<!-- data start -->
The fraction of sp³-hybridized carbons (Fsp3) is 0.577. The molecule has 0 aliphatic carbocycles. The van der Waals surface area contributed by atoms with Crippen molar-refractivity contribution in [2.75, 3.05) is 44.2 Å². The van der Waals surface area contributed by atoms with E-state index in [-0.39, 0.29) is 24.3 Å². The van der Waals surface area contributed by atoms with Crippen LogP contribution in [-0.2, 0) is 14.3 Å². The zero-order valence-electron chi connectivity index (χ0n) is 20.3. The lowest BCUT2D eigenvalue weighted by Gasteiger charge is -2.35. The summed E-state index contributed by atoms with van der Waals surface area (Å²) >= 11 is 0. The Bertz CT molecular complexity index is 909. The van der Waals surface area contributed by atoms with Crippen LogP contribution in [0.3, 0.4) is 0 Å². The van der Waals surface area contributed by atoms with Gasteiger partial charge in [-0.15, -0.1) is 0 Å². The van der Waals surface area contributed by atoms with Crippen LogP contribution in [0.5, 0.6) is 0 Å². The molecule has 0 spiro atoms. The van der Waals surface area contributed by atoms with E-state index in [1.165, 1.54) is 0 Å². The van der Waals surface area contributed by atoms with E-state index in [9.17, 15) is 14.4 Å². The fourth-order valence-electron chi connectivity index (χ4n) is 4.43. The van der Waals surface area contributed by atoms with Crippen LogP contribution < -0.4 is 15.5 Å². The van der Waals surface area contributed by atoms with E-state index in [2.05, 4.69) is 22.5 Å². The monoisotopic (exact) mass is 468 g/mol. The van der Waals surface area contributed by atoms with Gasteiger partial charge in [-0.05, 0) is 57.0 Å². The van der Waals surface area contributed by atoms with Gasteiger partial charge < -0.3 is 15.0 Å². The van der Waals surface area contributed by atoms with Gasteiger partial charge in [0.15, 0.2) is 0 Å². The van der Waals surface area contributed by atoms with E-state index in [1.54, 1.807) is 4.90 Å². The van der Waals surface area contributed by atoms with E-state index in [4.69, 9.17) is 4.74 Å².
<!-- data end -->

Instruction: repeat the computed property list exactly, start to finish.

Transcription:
The fraction of sp³-hybridized carbons (Fsp3) is 0.577. The molecule has 0 aliphatic carbocycles. The van der Waals surface area contributed by atoms with Crippen molar-refractivity contribution in [2.75, 3.05) is 44.2 Å². The van der Waals surface area contributed by atoms with E-state index in [-0.39, 0.29) is 24.3 Å². The van der Waals surface area contributed by atoms with Crippen LogP contribution in [-0.2, 0) is 14.3 Å². The zero-order valence-electron chi connectivity index (χ0n) is 20.3. The lowest BCUT2D eigenvalue weighted by Gasteiger charge is -2.35. The summed E-state index contributed by atoms with van der Waals surface area (Å²) >= 11 is 0. The Bertz CT molecular complexity index is 909. The van der Waals surface area contributed by atoms with Crippen LogP contribution in [0.3, 0.4) is 0 Å². The van der Waals surface area contributed by atoms with Gasteiger partial charge in [-0.15, -0.1) is 0 Å². The van der Waals surface area contributed by atoms with Crippen LogP contribution in [0.5, 0.6) is 0 Å². The molecule has 0 spiro atoms. The van der Waals surface area contributed by atoms with E-state index in [1.165, 1.54) is 0 Å². The van der Waals surface area contributed by atoms with E-state index in [9.17, 15) is 14.4 Å². The fourth-order valence-electron chi connectivity index (χ4n) is 4.43. The van der Waals surface area contributed by atoms with Crippen LogP contribution < -0.4 is 15.5 Å². The van der Waals surface area contributed by atoms with E-state index in [2.05, 4.69) is 22.5 Å². The monoisotopic (exact) mass is 468 g/mol. The van der Waals surface area contributed by atoms with Gasteiger partial charge in [-0.05, 0) is 57.0 Å². The van der Waals surface area contributed by atoms with Gasteiger partial charge < -0.3 is 15.0 Å². The van der Waals surface area contributed by atoms with Gasteiger partial charge in [0.15, 0.2) is 0 Å². The van der Waals surface area contributed by atoms with E-state index in [1.54, 1.807) is 4.90 Å². The van der Waals surface area contributed by atoms with E-state index in [4.69, 9.17) is 4.74 Å².